On Thursday, scientists announced that the particle, detected at the Large Hadron Collider, the world's most powerful particle-smasher, looks even more like the Higgs boson.

The news came at the Moriond Conference in La Thuile, Italy, from scientists at the Large Hadron Collider's ATLAS and Compact Muon Solenoid experiments. These two detectors are looking for unusual particles that slip into existence when subatomic particles crash into one another at high energies.

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On Pi Day, finding strength in numbers
Daniel Tammet painted this picture of how he sees the first 20 digits of pi.
March 14th, 2013
09:03 AM ET

On Pi Day, finding strength in numbers

By Elizabeth Landau, CNN

In Daniel Tammet's mind, three is a dotted green crescent moon shape, one is a sort of white sunburst and four is a blue boomerang. Every number has a distinct color and shape, making the number pi, which begins with 3.14, unfold like a beautiful poem.

For math enthusiasts around the world, March 14 (3-14) is Pi Day, honoring the number pi, which is the ratio of circumference to diameter of a circle. On Thursday, Tammet is promoting France's first Pi Day celebration at the Palace of Discovery science museum in Paris.

Tammet's relationship to this number is special: At age 25, he recited 22,514 digits of pi from memory in 2004, scoring the European record. For an audience at the Museum of the History of Science in Oxford, he said these numbers aloud for 5 hours and 9 minutes. Some people cried - not out of boredom, but from sheer emotion from his passionate delivery.

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Filed under: Math • On Earth
Pi Day: 25 years in San Francisco
Young pi fans prepare for the Exploratorium's annual parade, holding handmade signs.
March 14th, 2013
06:00 AM ET

Pi Day: 25 years in San Francisco

By Elizabeth Landau, CNN

Happy Pi Day, everyone! Pi Day honors the number pi, the ratio of circumference to diameter of a circle, which is approximately 3.14. It is also Albert Einstein's birthday. And it sounds like "pie."

It's hard to know who was the first person who decided to bake a pie on March 14. These days, there are celebrations worldwide - on the Internet, in schools and among friends who like to eat sweets. But the San Francisco Exploratorium takes credit for the first Pi Day in 1988. The day was "founded" by Larry Shaw, who worked in the electronics group at that time.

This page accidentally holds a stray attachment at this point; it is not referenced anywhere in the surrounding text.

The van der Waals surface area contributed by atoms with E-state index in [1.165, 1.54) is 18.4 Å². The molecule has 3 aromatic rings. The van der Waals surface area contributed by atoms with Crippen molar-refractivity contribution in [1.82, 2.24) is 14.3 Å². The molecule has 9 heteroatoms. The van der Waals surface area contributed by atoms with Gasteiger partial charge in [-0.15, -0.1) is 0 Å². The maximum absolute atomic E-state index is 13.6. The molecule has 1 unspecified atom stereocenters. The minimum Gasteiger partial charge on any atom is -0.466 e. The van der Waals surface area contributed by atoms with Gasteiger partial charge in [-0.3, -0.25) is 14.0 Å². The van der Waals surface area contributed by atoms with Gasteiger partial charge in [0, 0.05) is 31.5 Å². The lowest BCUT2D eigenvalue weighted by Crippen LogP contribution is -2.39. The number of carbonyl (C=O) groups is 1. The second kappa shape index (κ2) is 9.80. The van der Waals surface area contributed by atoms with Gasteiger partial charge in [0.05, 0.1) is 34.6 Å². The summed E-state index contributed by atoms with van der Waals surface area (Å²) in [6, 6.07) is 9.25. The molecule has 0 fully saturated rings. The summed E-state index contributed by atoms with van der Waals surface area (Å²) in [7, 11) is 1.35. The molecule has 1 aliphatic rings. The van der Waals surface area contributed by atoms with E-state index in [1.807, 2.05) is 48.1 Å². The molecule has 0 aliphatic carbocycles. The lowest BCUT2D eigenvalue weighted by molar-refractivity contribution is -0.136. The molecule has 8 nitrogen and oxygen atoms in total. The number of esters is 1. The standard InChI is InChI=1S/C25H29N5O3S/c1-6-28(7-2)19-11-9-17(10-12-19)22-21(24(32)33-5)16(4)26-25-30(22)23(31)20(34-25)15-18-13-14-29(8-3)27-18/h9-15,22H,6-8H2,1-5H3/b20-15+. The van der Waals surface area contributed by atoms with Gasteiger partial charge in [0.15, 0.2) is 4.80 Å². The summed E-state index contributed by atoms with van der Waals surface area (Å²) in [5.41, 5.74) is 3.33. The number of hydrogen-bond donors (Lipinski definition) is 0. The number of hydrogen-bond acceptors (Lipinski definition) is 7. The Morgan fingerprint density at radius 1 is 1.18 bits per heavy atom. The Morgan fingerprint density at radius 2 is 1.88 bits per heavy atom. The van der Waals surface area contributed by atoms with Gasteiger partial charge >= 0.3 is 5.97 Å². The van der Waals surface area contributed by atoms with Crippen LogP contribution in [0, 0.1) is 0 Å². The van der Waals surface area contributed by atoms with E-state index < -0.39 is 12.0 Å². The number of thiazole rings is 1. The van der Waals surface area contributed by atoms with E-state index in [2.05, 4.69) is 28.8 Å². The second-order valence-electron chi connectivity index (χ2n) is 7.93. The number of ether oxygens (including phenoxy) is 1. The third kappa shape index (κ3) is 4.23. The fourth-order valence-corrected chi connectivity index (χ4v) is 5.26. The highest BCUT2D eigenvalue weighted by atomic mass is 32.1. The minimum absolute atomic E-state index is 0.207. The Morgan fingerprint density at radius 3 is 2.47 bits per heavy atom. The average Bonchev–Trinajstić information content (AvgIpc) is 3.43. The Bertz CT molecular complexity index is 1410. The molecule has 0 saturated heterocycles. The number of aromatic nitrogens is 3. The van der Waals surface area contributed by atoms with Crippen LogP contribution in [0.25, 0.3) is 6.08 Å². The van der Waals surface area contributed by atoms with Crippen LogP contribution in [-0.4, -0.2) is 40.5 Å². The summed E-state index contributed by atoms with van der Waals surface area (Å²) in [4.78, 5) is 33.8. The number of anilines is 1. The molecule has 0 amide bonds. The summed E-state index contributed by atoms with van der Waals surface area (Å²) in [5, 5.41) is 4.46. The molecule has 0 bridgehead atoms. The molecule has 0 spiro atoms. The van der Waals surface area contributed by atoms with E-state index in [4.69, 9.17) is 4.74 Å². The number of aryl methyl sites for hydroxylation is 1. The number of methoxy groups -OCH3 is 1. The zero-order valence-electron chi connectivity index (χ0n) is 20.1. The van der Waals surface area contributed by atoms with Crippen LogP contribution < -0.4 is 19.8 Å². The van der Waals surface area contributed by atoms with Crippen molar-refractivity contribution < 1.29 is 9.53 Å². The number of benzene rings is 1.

The Exploratorium is going all out for its 25th anniversary of pi parties. It just so happens that the museum is moving to Pier 15 next month. Thursday, in front of its new location, the museum is unveiling a circular "pi shrine" where Pi Day will be celebrated. The shrine consists of a pi symbol with digits spiraling around it that will be embedded in the sidewalk.

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Filed under: Math • On Earth
March 12th, 2013
02:38 PM ET

NASA: Yes, Mars could have hosted life

By Elizabeth Landau, CNN

Curiosity, humanity's most powerful rover  to land on Mars, has made a startling discovery: Conditions that could have supported life once existed there.

"We have found a habitable environment that is so benign, and supportive of life, that probably if this water was around and you had been on the planet, you would have been able to drink it," John Grotzinger, Curiosity project scientist at the California Institute of Technology in Pasadena, said in a Tuesday news conference.

This discovery is based on the chemical analysis of powder that the rover recovered by drilling a hole in a rock. This was the first time a robot sent from Earth had drilled on another planet.

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Filed under: In Space • Mars
March 11th, 2013
04:15 PM ET

Rocket leaps 24 stories, lands intact

When it comes to building and testing reusable rockets, innovative SpaceX is hopping along with an experimental vehicle called Grasshopper.

The commercial spaceflight company demonstrated that Grasshopper could land intact as part of a test series on Thursday in McGregor, Texas, a small town southwest of Waco.

This was the fourth try for the rocket, which stands 10 stories tall, and it successfully doubled its highest leap to date, rising 24 stories or 80.1 meters.

The prototype hovered for about 34 seconds and landed safely, making it easier and easier to imagine a future where a spacecraft doesn’t burn up when it re-enters Earth's atmosphere.

This is one small step for Grasshopper, one giant leap for space exploration’s pocketbook.

Check out the recently released video above to see the successful launch and landing.

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Filed under: In Space